Steve Kyle accompanied his wife, Holly, on a transcontinental trip to Maine last week, where she was competing in a synchronized swimming event in Waterville, while he went fishing on the Kennebec River with residents Maine and veteran fly-fisher Patrick O’ shea. Holly, who won gold and silver medals in the competition, is by far the most successful of the three of them. The Maine-Sonoma connection is through Patrick’s wife, Cindy, sister of Sonoma’s Judy Vadasz. Patrick and Cindy are regular guests of Sonoma.

When he learned that the Kyles were heading for their home state, Patrick offered to take Steve fishing on one of Maine’s famous rivers, known for its excellent source of landlocked Atlantic salmon.

Kennebec salmon, cut off from their natural running track to the sea, seem to thrive in Kennebec, but not as big or strong as their cousins. In any case, Steve promised to send me a report on the fishing.

When I received his first email, which began with a brilliant description of the spectacular reds and yellows of the Maine woods in the fall, I knew that the fishing was happening in a familiar, patterned pattern. can be described in one word – zilch.

The river is said to offer very good fishing possibilities. It begins at Lake Moosehead, the second largest lake in New England. It is also well named. According to one report, moose outnumber people 3 to 1 in the area.

Neither elk nor salmon are mentioned in Steve’s opening message.

However, Patrick sent a separate report to his brother-in-law, Les, to clarify the situation. Here are edited excerpts from that email:

“I think you’ll like the true story of Steve’s trip….We’ve heard of something called the Kyle Curse…he’s been fishing for days recently, casting hundreds of nets…nothing. nothing to justify his efforts…we treat this rumor like a seed of salt. How wrong we were.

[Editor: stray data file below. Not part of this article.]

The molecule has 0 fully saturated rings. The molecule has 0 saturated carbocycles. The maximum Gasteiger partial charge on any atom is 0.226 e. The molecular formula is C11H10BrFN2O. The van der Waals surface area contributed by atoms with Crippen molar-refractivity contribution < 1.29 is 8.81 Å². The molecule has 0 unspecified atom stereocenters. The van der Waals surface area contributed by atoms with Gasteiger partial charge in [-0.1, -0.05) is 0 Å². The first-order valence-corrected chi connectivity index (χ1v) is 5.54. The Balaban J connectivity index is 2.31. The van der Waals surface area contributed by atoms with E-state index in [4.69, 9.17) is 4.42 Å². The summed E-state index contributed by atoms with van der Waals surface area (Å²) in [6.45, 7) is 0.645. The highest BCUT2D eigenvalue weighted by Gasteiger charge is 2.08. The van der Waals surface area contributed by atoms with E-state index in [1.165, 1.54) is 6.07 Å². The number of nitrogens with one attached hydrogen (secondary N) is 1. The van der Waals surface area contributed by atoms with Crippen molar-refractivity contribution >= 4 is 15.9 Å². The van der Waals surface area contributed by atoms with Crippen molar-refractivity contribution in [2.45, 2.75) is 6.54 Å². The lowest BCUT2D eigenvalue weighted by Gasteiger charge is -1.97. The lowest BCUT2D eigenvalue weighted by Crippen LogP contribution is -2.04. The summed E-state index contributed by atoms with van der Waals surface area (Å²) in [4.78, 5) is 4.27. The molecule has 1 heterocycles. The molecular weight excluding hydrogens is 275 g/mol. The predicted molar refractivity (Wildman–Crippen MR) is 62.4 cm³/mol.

“All morning, we tried many techniques, using flies, but there were no fish. After lunch and a break, expectations for a successful afternoon are high. As the day goes by, those expectations drop… A long day finally comes and ends. The instructor said he fished 120 days a year and this was the first day he had no fish in season.

Is that the Kyle curse?

“The second day begins with the hope of breaking the curse. Many techniques and flies were tried, but no fish were caught. We were discouraged and lost hope. Afternoon repeat morning. Finally Steve said, ‘I need a break,’ and put down the rod. The guide swung his fishing rod a few times and, like magic, caught and caught the first trout of the trip.”

Patrick concludes that Kyle’s curse has been broken. Then he and Steve really started fishing, with Patrick’s 5-pound, 24-inch-long, 5-pound Atlantic salmon being the catch of the day.

I’m grateful for Patrick’s report, as Steve has run out of words to say about the fall foliage in Maine, a fact evident when his last email ended with: “That’s it. a fun ride and i will do it again, if not other reason just to see the color change.

I suggest that it might be a regular need, for no other reason than to improve his ability to send me fishing reports that actually include fish.

Locally, the fishing for rock crabs and molluscs off the Sonoma Coast is in full swing, and the Dungeness crab recreation season kicks off next Saturday, November 5, Bodega’s Captain Rick Powers Bay Sportsfishing offers a combination of crab, rock and cod rides starting November 5. Call Rick at 707-875-3344 to reserve a spot.

According to Keith Fraser at the Loch Lomond Bait Shop in San Rafael, striped bass fishing in the bay is also great now. Keith says shore anglers are catching a lot of artisanal fish from China Camp to McNears Pier. Call Keith at 415-456-0321 for the latest reports. Keith also sells fresh live bait at his shop

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